High prevalence of HIV infection among homeless and street-involved Aboriginal youth in a Canadian setting
© Marshall et al; licensee BioMed Central Ltd. 2008
Received: 06 October 2008
Accepted: 19 November 2008
Published: 19 November 2008
Aboriginal people experience a disproportionate burden of HIV infection among the adult population in Canada; however, less is known regarding the prevalence and characteristics of HIV positivity among drug-using and street-involved Aboriginal youth. We examined HIV seroprevalence and risk factors among a cohort of 529 street-involved youth in Vancouver, Canada. At baseline, 15 (2.8%) were HIV positive, of whom 7 (46.7%) were Aboriginal. Aboriginal ethnicity was a significant correlate of HIV infection (odds ratio = 2.87, 95%CI: 1.02 – 8.09). Of the HIV positive participants, 2 (28.6%) Aboriginals and 6 (75.0%) non-Aboriginals reported injection drug use; furthermore, hepatitis C co-infection was significantly less common among Aboriginal participants (p = 0.041). These findings suggest that factors other than injection drug use may promote HIV transmission among street-involved Aboriginal youth, and provide further evidence that culturally appropriate and evidence-based interventions for HIV prevention among Aboriginal young people are urgently required.
Aboriginal populations in Canada are contending with a disproportionate burden of HIV infection . Although only 3.3% of Canadians identify as American Indian, First Nations, Inuit, or Métis, Aboriginal people accounted for 18.8% of HIV test reports in 1998 and 27.3% in 2006 [1, 2]. Within adult Aboriginal communities, injection drug use is considered to be one of the primary modes of HIV transmission, accounting for approximately 60% of new HIV infections . Among injection drug using populations, Aboriginal ethnicity has also been shown to be an independent predictor of HIV seroconversion [3, 4]. Elevated rates of HIV incidence have also been observed among young Aboriginal injection drug users [5, 6]. Although the prevalence and risk factors for HIV infection among Aboriginal injection drug users have been relatively well-described, there exists little information on HIV infection among populations of street-involved Aboriginal youth with heterogeneous (i.e., injection and non-injection) drug-using characteristics and patterns. Since HIV infections typically occur at earlier ages among Aboriginal people as compared to the non-Aboriginal population , research examining the risk factors for HIV infection among this age group is of particular salience to public health programming and policy. We undertook this study to examine the prevalence and characteristics of HIV positive status among a cohort of street-involved youth in Vancouver.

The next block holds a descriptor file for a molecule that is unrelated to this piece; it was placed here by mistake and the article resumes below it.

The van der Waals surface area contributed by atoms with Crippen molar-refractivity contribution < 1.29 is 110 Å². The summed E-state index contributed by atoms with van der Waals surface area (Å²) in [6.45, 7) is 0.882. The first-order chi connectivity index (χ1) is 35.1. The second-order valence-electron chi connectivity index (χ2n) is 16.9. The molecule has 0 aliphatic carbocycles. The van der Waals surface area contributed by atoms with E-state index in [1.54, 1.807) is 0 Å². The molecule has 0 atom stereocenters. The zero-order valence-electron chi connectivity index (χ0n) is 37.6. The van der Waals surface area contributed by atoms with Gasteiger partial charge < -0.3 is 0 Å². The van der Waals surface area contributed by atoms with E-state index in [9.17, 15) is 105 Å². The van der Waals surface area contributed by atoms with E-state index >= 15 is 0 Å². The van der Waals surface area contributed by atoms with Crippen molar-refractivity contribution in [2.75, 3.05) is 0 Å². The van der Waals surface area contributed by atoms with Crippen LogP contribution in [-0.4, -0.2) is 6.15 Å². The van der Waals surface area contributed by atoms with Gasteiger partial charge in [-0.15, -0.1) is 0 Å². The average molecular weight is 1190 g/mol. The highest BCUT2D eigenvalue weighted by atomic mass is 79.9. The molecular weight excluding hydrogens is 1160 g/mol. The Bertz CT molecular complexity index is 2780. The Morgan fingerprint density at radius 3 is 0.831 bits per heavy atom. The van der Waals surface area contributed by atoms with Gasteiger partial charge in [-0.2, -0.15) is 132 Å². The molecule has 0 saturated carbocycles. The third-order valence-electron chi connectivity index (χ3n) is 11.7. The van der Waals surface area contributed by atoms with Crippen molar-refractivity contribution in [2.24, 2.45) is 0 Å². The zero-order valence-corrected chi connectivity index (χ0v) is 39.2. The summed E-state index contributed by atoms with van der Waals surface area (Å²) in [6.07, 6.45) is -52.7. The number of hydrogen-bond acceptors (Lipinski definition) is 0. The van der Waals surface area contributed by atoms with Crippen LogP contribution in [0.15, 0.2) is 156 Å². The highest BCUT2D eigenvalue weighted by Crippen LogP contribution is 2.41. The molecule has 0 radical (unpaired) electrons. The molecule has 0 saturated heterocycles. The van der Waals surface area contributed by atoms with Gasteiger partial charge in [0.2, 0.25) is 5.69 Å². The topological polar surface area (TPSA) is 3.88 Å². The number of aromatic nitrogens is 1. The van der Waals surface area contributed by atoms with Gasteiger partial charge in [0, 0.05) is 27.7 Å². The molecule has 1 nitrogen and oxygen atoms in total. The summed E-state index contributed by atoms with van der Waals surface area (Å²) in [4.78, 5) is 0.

The At Risk Youth Study (ARYS) is a prospective cohort of drug-using and street-involved youth that has been described in detail previously . Snowball sampling and extensive street-based outreach was conducted to recruit participants into the study. Eligibility criteria included: being between the age of 14 and 26, self-reported use of illicit drugs other than or in addition to marijuana in the past 30 days, and the provision of informed consent. The study has been approved by the University of British Columbia/Providence Health Care Research Ethics Board. We also sought to ensure that the research protocols were in accordance with the Canadian Institutes of Health Research Guidelines for Health Research Involving Aboriginal People .
All participants who completed a baseline survey between September, 2005 and October, 2006 were included in this analysis. At study entry, each participant completed an interviewer-administered questionnaire and provided blood samples for HIV and hepatitis C (HCV) serology. American Indian/Aboriginal ethnicity (yes vs. no) was defined as self-identified First Nations, Aboriginal, Inuit, or Métis origin. Other variables that were included in this analysis included age (<22 vs. ≥ 22), sex (female vs. male), Downtown Eastside (DTES) residency, homelessness, injection drug use, syringe sharing, history of incarceration, history of sex work, history of sexual abuse, ever engaging in anal intercourse, condom use (inconsistent vs. consistent), and for males, ever engaging in sex with men. As described previously , individuals were recorded as residents of the Downtown Eastside if they responded "DTES" to the question, "What local neighbourhoods or cities have you lived in during the past 6 months". Individuals classified as DTES residents may include those who are homeless and sleep or spend most of their time in the neighbourhood. To be consistent with previous studies, syringe sharing included lending or borrowing used syringes, and inconsistent condom use was defined as not always using a condom during vaginal and anal intercourse with all regular and casual partners [10, 11].